Facebook suspended several accounts linked to Democratic operatives who orchestrated a ruse to fool Alabama voters into believing that Russian bots were fueling Republican Roy Moore’s failed senatorial bid.
The move comes after The New York Times reported Dec. 19 that the operatives created thousands of Twitter accounts posing as Russian bots to boost the election-year chances of Democratic Sen. Doug Jones. The accounts began following Moore’s Twitter account in October 2017.
They also created a Facebook page and imitated conservative Alabamians who said they were not satisfied with the Republican candidate and encouraged others to oppose him. Moore lost the race after reports showed he allegedly engaged in sexual misconduct with teenage girls when he was in his 30s.
“We’ve recently removed five accounts run by multiple individuals for engaging in coordinated inauthentic behavior on Facebook around the Alabama special election, and our investigation is ongoing,” Facebook said Saturday in a press statement. “We take a strong stand against people or organizations that create networks of accounts to mislead others about who they are or what they’re doing.”
The scheme to create phony Russian bots worked like a charm. It attracted attention from local and national media, falsely suggesting Russia was backing Moore’s candidacy. The Montgomery Advertiser was the first to cover the story using the Russian-bot angle. National media outlets quickly followed suit.
“Roy Moore flooded with fake Russian Twitter followers,” read the headline on a New York Post story, which cited the Advertiser. The Washington Post focused on the fact that Moore blamed Democrats for the fake accounts.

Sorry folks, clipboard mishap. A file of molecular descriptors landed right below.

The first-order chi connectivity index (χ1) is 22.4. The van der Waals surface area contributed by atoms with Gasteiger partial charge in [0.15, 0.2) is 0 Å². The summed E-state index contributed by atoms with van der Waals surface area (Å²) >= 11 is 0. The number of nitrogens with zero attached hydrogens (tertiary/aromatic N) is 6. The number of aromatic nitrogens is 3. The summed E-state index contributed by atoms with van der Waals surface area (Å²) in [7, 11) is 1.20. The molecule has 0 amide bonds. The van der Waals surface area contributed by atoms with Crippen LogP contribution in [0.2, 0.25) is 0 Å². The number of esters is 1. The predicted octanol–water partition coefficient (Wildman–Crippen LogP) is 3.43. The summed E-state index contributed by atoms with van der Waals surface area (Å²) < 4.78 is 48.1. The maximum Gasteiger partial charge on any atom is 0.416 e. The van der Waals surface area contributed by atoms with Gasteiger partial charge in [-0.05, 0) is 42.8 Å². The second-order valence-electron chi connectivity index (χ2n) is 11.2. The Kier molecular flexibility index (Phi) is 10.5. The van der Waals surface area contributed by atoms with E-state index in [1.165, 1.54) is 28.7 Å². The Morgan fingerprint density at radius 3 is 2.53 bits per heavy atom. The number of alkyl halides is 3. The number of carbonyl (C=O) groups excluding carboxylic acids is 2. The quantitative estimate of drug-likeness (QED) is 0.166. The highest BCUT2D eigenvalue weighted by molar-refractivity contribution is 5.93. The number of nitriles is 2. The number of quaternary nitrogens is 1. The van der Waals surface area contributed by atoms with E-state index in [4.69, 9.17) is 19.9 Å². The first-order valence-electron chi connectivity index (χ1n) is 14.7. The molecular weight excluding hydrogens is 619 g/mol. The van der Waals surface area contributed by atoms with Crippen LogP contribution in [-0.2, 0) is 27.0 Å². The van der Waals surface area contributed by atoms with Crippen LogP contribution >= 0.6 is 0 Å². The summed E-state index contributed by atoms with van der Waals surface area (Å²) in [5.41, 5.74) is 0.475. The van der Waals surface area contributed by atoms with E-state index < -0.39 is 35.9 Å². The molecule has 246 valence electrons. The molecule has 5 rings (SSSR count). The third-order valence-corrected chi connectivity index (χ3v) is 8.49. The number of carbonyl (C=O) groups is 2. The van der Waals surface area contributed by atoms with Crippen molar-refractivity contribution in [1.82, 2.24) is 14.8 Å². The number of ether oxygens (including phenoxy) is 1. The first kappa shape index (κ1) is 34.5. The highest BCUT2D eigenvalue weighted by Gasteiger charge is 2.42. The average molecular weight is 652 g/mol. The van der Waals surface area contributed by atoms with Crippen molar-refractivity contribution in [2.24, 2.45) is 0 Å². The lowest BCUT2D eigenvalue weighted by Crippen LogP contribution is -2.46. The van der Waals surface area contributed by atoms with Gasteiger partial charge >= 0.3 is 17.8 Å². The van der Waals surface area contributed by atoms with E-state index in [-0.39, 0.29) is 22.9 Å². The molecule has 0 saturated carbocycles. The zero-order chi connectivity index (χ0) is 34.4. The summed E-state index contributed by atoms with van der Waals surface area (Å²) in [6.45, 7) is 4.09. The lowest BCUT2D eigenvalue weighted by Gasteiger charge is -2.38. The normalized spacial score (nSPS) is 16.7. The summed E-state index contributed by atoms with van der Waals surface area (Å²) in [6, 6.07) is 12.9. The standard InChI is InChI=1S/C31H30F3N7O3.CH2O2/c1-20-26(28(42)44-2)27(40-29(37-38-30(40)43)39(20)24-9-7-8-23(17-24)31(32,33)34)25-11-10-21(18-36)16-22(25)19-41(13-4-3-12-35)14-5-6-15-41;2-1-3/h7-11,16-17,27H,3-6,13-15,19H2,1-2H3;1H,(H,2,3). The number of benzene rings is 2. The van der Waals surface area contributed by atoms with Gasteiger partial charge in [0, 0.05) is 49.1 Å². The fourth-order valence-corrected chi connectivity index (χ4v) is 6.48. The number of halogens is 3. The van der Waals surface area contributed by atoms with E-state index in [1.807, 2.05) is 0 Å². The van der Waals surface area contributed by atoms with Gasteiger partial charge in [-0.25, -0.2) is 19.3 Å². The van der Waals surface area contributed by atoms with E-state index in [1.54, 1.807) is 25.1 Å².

One writer at ThinkProgress, Zack Ford, who covers LGBTQ issues, told his Twitter followers in October 2017: “Roy Moore doesn’t know much about journalist, does he?” He linked to a WaPo tweet noting Moore’s allegations that Democratic operators were behind the ruse.
The cost of the effort, which was funded by liberal billionaire Reid Hoffman, totaled $100,000 — the identical amount Facebook says the Russian Internet Research Agency spent trolling people on social media leading up to the 2016 presidential election.
There is also disagreement about the degree with which the ads swayed opinion. Most of the ads did not focus exclusively on then-Republican presidential nominee Donald Trump or then-Democratic presidential candidate Hillary Clinton, and the ad’s reached accounted for a mere 76.5 million engagements.
Twitter, for its part, told The Daily Caller News Foundation that the company identified the fake accounts immediately.
“We identified this account’s fake followers in near real-time and suspended them pursuant to our spam policies. Determining attribution around spam efforts is extremely difficult — our focus is continuing to improve how we can detect and remove bad actors at speed and scale,” a spokeswoman told TheDCNF.
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